Haswell is co-owner of Stomping Grounds on Exchange Street in Geneva. She is coordinating the committee planning the second annual downtown open house Nov. 30 and Dec. 1
FLT: You had the first downtown holiday open house a year ago. You’ve now announced the second. Why did you and the committee decide to bring it back?
HASWELL: We were really overwhelmed — pleasantly overwhelmed — with the success of the first open house, and I don’t think that there was any way that we wouldn’t at least try to meet last year’s success, and hopefully try to improve upon it.
FLT: What made it a success last year?
HASWELL: The holiday spirit that was evident on that day, I think, filled us all with a great sense of joy and pride in community. But, additionally, it was successful for the merchants financially, which had been the primary goal — to support downtown commerce.
FLT: Did this all start with casual conversations?
HASWELL: Well, sort of. In the summer of 2011, I had been going around introducing myself to our neighbors downtown, since we had just opened. During the course of those conversations, people mentioned different things that they do at different junctures throughout the year. A lot of people seemed to have holiday open houses of one sort or another and the idea was born to try to combine efforts and put those all at the same date and at the same time.
FLT: Are any sales statistics available from last year’s event?
HASWELL: I can’t share those numbers because I don’t know them for different businesses. What I can tell you is that a lot of the merchants reported record-breaking days.
The official day was Dec. 1, which was the Friday. Some businesses carried that over into the Saturday, and I have to say, Stomping Grounds was busy both Friday and Saturday.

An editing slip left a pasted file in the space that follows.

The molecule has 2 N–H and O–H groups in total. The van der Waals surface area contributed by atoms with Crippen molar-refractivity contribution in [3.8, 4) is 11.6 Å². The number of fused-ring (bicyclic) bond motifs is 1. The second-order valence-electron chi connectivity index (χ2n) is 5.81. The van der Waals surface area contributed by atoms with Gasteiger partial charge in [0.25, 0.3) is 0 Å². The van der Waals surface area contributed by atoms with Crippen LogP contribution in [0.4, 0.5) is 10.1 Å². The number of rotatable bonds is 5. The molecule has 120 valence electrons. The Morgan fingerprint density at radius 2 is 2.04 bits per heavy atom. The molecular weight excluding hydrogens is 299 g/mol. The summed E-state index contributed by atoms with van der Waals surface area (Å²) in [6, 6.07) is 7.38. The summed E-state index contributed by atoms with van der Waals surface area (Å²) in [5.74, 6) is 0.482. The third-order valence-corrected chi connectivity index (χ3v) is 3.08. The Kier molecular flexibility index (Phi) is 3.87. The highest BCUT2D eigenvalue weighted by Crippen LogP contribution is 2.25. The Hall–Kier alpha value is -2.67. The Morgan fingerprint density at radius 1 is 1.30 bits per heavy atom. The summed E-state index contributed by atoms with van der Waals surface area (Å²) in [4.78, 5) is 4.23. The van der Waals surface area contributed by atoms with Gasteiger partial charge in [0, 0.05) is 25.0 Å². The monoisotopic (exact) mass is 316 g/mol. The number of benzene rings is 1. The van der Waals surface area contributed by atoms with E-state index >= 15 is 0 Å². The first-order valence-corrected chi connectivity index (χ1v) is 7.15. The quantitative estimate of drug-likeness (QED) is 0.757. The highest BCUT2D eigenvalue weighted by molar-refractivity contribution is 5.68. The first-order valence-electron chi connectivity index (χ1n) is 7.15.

FLT: So this year it will be Nov. 30 and Dec. 1?
HASWELL: That’s right. Because we saw so much traffic both days last year, we decided to officially make it two days this year. This will make it easier for folks who work during the day or who don’t want to keep the kids up late to join in the fun.
FLT: What will this year’s open house feature?
HASWELL: A lot of the basics that we did last year will be repeated this year. We’ll have horse-drawn carriage rides. We’ll have hopefully some food and drink supplied by the merchants in different stores, workshops, free gift-wrapping. ... Last year we had some music, but we’re looking to add to that this year by having, hopefully, different groups appear on different street corners on the hour. We’re currently searching for people who’d like to participate in that.
FLT: Holiday music?
HASWELL: Definitely want it to have, let’s say, a holiday emphasis. People want to hear carols, and we want to give them carols.
We also will have Santa appearing at different shops and stops throughout the day. Hope to be able to have some photos done with Santa at some location to be determined, and maybe a reading of “The Night Before Christmas,” things like that.
Different businesses last year did different workshops, various workshops — bow making at Don’s Own Flower Shop and things like that — so we hope to have that scheduled throughout the day as well.
FLT: Do you know yet how many businesses will participate?